Barbara Taylor Bradford received a £17 million advance from Harper Collins in 1992 for her next three novels
Stephen King was offered an advance of £26 million for a three-book deal in 1989
Tom Clancy received $75 million for a two-book deal with Penguin
Edgar Allan Poe was offered $14 for Eureka towards the end of his life, with the proviso that if the book didn’t earn that amount, he had to make up the difference to the publisher. In 1846 he offered to sell the copyright of a collection of his short stories for as little as $50. The offer was rejected.
Thomas Wolfe received only $500 for his massive work Look Homeward, Angel, which works out at about 1 of your English pennies for every 100 words.
Jack London got a $2,000 flat fee for The Call of the Wild in 1903. The book sold so well that he lost upwards of $100,000 by giving up the royalties.
After his death Gerard Manly Hopkins’ final poems were burned on the instructions of his religious order
Copies of John Milton’s books were burned publicly in 1660 because he was critical of Charles II. He went on, of course, to write Paradise Lost, but after he died his widow sold the copyright of it for £8.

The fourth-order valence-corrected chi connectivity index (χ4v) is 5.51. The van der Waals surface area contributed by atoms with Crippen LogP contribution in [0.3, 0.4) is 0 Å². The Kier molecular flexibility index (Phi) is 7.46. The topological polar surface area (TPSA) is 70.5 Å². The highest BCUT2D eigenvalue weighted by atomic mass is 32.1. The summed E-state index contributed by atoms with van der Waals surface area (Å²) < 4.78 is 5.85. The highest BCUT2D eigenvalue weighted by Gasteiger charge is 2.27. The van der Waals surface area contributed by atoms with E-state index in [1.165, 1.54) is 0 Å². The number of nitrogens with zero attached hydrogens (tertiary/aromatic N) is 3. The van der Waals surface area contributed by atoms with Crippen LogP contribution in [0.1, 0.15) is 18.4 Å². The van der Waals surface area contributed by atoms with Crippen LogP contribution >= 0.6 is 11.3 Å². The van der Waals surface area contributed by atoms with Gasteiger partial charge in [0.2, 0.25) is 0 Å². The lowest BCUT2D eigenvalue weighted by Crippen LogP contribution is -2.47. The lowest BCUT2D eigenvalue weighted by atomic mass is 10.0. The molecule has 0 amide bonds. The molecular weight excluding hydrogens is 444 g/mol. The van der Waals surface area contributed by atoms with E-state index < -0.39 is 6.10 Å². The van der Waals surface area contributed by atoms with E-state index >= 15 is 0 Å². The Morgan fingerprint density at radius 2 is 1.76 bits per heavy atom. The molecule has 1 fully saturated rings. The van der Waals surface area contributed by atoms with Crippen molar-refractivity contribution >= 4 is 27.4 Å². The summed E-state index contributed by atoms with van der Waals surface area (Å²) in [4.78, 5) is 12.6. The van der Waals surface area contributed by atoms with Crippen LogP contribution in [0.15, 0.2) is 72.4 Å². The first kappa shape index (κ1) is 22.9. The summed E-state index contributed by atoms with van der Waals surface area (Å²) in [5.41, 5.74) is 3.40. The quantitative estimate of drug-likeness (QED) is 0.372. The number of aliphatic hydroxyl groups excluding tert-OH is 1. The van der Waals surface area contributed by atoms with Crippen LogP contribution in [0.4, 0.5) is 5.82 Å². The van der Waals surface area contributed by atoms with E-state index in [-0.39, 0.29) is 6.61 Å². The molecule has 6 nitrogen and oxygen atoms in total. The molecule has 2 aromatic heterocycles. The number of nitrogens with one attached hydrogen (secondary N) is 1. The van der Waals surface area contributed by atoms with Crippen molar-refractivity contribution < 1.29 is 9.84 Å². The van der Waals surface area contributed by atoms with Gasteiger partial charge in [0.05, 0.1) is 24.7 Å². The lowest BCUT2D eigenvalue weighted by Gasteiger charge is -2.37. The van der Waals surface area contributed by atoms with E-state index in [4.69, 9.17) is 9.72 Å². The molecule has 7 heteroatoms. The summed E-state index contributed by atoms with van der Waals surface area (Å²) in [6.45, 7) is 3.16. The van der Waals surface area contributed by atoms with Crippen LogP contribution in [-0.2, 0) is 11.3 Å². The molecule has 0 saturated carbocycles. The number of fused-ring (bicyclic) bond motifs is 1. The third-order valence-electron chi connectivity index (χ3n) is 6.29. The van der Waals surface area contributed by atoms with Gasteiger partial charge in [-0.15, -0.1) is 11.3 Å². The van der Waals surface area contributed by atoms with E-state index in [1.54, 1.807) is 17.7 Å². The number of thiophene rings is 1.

When Moliere was in the process of translating Lucretius’s On the Nature of Things, one of his servants casually picked up some of the pages and used them as curl papers for Moliere’s wig. So enraged was Moliere that he threw the rest of the manuscript into the fire. Continue reading →
Found- a rare anonymous work by Laughton Osborn, an almost completely forgotten writer and one time friend of Poe - A Handbook of Young Artists and Amateurs in Oil Painting (Wiley and Putnam New York 1845.) The author is given as 'An American Artist' and the book demonstrates a very thorough technical knowledge of the subject, particularly the making and mixing of colours. Very much a writer manqué, his entry in the American Dictionary of Biography ends on this pathetic note: 'His plays were obviously for the library, and not for the footlights, and a search of dramatic records fails disclose any mention of their production in New York or elsewhere.' An online search some 80 years later shows no mention of any performances or reviews of his plays but brings up one modern critic (David S Reynolds) writing that his plays '…have been deservedly ignored because they sheepishly attempt to duplicate both the the form and content of Shakespeare's plays.' As a friend (and correspondent) of the 'divine Edgar', surely the greatest of all American writers, he may be worthy of greater note. Poe writes about him fulsomely in The Literati of New York (1850) which is available at Wikisource. The shorter Allibone has this: 'Novelist. Author Confessions of a Poet, Sixty Years of the Life of Jeremy Levis,etc. A writer of some power, whose works have been criticised as of questionable morality.'
Here is his entry in the American Dictionary of Biography: